January 2022 Failing Anterior Tooth Needs SRCT

Failing Anterior NSRCT needs SRCT

A 68 year old female patient in good health was referred to my office for consideration of tooth #21. The patient’s current complaint was a history of previous intermittent swelling in the buccal vestibule and sensitivity to percussion. The patient had the problem for approximately two weeks and had been seen by her regular dentist, who made endodontic access of the tooth.

Figure 1: Preop image

Prior access of tooth #21 by referring dentist snad associated large periapcial radiolucent finding.

Figure 2: Preop image of maxilla

Very healthy gingiva. Hygiene excellent. Good candidate for surgery. I noted notch and discoloration in previously treated #11.

Figure 3: Palatal transilluminatoin of #21

Transillumination showed crack running in between the 2 x Cl 3 M and D restorations. While this MAY not be initially significant, making endodontic access through this area on the palatal side can only contribute to weakening the crown in this area and serve as a nidus for future  possible fracture of the crown. The patient needs to be informed of this prior to access. Transillumination should always be part of a complete endodontic examination.

Pulp tests performed on the adjacent lateral incisor showed positive responses, indicating normal pulp vitality.  #11 had been previously endo treated and apparently had internal bleaching procedures performed without proper sealing of the coronal part of the  canal, which was still unfilled. #11 was still discolored ( and chipped) and the patient was unhappy with the clinical appearance.  Perio findings in #s 11, 21 and 22 were WNL but buccal palpation sensitivity over #21 was confirmed.

Figure 4: Ca(OH)2 Medication

The canal system in #21 has been cleaned, shaped and medicated. We now wait for symptoms to subside and for us to be able to dry teh canal sufficiently to allow for eventual obturation.

Treatment of #21 was initiated. The canal was cleaned, shaped and medicated with Ca(OH)2. The medication would be left until the patient was asymptomatic and the canal could be adequately dried.   The canal was subsequently obturated and closed with a matching palatal composite.

Figure 5: Obturation of the canal

The access is immediately closed with a permanent restoration. In this case it is a bonded composite.

Figure 6: Preop image

Prior access of tooth #21 by referring dentist snad associated large periapcial radiolucent finding.

For reasons that were unclear to me,  the patient eventually ended up in another Dentist’s office. ( From the Spanish notation above the image, this may have been on vacation or “Dental Tourism”.)  In any case, the Dentist probably saw the radiolucent area and assumed that it was coming from #22. ( Had he performed a pulp test, he would have found the pulp to be responsive and normal.) Therefore, the tooth was treated unnecessarily and the endo treatment was not therapeutic for the patient.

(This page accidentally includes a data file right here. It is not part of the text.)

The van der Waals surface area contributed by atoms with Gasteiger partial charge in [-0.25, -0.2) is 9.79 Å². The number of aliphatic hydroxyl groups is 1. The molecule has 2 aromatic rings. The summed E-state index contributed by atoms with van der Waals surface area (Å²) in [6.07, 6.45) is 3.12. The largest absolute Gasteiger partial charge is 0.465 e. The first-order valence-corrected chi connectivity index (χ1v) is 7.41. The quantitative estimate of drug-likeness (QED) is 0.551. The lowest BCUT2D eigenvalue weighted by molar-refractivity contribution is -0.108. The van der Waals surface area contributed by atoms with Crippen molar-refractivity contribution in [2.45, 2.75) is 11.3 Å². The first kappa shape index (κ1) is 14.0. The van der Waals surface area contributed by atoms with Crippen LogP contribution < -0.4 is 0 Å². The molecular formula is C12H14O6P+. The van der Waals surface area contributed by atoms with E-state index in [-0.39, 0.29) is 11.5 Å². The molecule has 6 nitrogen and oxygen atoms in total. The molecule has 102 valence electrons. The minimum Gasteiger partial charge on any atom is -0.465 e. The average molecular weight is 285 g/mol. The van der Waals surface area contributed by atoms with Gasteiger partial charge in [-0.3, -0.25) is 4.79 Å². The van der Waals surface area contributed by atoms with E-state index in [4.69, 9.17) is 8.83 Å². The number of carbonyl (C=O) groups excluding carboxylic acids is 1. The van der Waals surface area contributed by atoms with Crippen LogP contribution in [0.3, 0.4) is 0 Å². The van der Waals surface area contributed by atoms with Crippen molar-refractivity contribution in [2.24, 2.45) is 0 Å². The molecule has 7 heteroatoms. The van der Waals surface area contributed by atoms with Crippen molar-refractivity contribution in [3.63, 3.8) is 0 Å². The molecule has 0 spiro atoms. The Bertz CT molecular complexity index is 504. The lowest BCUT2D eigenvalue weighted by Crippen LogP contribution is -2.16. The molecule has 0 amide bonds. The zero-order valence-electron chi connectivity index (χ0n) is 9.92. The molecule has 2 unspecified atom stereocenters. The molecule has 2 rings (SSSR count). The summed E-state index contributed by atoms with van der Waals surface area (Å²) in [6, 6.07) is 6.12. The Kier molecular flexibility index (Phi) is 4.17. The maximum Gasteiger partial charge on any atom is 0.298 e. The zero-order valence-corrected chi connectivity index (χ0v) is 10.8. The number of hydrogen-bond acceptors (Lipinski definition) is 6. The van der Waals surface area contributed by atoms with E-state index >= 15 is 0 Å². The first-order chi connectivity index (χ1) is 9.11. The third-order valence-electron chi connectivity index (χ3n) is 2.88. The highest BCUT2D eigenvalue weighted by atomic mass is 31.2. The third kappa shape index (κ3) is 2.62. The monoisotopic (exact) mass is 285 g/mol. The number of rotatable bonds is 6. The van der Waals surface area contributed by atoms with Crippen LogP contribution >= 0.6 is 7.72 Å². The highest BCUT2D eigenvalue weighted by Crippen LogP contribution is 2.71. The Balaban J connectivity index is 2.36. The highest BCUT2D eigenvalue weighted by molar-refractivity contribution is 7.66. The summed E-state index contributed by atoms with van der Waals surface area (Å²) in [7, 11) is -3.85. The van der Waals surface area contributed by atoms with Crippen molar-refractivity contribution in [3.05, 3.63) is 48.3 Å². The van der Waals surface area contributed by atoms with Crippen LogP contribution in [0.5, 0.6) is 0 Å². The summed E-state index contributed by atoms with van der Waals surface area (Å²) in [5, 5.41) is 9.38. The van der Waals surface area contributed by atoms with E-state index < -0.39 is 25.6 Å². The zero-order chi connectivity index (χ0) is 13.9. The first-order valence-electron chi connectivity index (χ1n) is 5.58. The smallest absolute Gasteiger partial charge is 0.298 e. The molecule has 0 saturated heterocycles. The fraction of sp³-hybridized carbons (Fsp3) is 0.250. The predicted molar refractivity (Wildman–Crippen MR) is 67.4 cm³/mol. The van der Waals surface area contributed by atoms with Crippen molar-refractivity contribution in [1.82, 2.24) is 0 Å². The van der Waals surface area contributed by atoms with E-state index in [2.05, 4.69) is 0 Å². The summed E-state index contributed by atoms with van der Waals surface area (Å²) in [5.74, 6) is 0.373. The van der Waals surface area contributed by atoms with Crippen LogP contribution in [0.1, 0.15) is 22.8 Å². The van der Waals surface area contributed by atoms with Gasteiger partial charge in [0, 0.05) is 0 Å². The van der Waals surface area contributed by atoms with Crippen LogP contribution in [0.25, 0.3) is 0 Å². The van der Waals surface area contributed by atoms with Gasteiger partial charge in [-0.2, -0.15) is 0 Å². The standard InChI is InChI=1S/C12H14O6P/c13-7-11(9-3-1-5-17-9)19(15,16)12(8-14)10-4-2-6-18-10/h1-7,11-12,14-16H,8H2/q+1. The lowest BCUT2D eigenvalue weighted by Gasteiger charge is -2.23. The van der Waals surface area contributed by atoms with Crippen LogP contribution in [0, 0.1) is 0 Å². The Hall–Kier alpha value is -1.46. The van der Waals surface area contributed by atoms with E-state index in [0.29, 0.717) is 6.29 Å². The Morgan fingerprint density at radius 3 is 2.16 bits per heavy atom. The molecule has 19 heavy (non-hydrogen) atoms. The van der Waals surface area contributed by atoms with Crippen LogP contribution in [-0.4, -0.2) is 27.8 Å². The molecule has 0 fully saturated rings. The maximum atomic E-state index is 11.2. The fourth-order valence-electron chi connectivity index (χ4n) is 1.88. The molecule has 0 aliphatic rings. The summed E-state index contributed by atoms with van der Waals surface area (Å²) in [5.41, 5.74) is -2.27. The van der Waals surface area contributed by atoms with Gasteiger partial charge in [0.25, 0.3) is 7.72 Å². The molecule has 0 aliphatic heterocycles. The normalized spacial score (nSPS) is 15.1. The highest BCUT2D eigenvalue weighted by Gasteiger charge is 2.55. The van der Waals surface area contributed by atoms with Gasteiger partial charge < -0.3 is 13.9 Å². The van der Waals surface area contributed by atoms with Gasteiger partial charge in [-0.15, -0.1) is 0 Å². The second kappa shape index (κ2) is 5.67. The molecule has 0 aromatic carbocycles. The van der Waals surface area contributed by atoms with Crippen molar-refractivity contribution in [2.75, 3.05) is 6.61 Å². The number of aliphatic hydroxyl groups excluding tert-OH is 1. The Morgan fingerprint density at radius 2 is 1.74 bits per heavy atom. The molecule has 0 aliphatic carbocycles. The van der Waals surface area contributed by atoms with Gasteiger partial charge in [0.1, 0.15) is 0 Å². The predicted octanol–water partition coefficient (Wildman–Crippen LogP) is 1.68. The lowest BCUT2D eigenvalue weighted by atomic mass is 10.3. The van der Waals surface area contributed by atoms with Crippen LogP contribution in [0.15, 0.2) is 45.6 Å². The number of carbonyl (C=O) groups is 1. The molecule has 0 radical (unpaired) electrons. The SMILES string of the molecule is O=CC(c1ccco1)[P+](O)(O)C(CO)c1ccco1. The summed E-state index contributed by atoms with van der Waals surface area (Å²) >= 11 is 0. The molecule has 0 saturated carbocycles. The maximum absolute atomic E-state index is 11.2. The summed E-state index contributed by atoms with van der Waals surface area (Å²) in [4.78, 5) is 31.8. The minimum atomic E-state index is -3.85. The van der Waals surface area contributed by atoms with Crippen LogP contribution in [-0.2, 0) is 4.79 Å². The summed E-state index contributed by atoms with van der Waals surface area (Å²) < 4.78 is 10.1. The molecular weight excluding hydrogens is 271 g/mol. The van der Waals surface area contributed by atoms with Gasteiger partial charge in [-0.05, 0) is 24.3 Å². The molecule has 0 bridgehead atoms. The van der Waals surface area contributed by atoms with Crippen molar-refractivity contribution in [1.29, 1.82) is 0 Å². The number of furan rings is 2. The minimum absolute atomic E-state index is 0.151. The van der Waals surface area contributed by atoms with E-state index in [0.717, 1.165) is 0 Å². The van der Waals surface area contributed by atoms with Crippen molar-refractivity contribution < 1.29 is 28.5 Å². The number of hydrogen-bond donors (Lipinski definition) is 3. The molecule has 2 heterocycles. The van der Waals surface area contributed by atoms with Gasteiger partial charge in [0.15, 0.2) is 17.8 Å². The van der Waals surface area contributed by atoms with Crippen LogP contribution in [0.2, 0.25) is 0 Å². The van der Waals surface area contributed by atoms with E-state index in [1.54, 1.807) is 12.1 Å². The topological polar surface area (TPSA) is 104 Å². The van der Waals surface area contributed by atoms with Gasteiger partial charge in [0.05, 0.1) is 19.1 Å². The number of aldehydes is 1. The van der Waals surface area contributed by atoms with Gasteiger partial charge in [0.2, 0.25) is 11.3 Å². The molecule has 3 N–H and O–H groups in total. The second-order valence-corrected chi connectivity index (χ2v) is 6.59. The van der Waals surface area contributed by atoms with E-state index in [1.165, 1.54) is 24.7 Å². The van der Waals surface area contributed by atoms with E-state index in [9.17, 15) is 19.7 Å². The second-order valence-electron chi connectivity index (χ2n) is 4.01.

Figure 7: Pre-Surgical image

The area continued to be a source of discomfort and even though the endodontic treatment appeared good radiographically, we needed to address the problems surgically.

cbCT imaging showed that the periapical radiolucent area involved the apices of BOTH #21 and 22. So, if were were to perform apical surgical procedures on #21, (surgically enucleating the entire lesion) it  would have also likely required  elective endodontic treatment of #22. Otherwise, there was a high likelihood that removal of the tissue would have severed the apical vasculature supply to #22, requiring subsequent NSRCT.  In situations such as this, it is sometimes preferable to do elective NSRCT of the adjacent tooth BEFORE the surgery to prevent possible necrotic pulp products  in #22 from compromising healing of the area. In this case, treatment of #22 had already been performed.
cbCT imaging also showed that the radiolucent finding did NOT involve the palatal plate and therefore was not a true “thru and thru”. The chances of healing without the need for GTR or barrier placement were excellent because of this finding.

BU flap with elevation and exposure of the roots of #22 and 21.  The lesion was enucleated in its entirelty and placed in Formalin for biopsy analysis.

Removal of the lesion allowed for excellent hemostasis and access to the root ends. No”Apical Plaque” was visible and the roots were resected to the level of the adjacent normal bone, retro-prepared with ultrasonics and filled with MTA putty.

The area was sutured with 6/0 Proline with an effort made to keep the knots OFF the suture line.  It has been my experience that this results in better, quicker healing.

Biopsy Report returned with a finding of Periapical Granuloma.

Figure 8: Post-op image

Both teeth resected and retrofilled. No bone grafting material  or barriers were placed.

4 day postop suture removal. The patient’s post op care and hygiene have resulted in excellent soft tissue healing.

Figure 9: 1 year recall image. Bone fill proceeding slowly.

Patient asymptomatic.

Figure 10: 2 year recall image

Bone completely filled in.

Figure 11: 2 year Recall image

Excellent soft tissue result. No scarring and nice clinical healing overall.
Unfortunately the  situation with previously Endo treated #11 has never been addressed!! The incisal chip is now larger.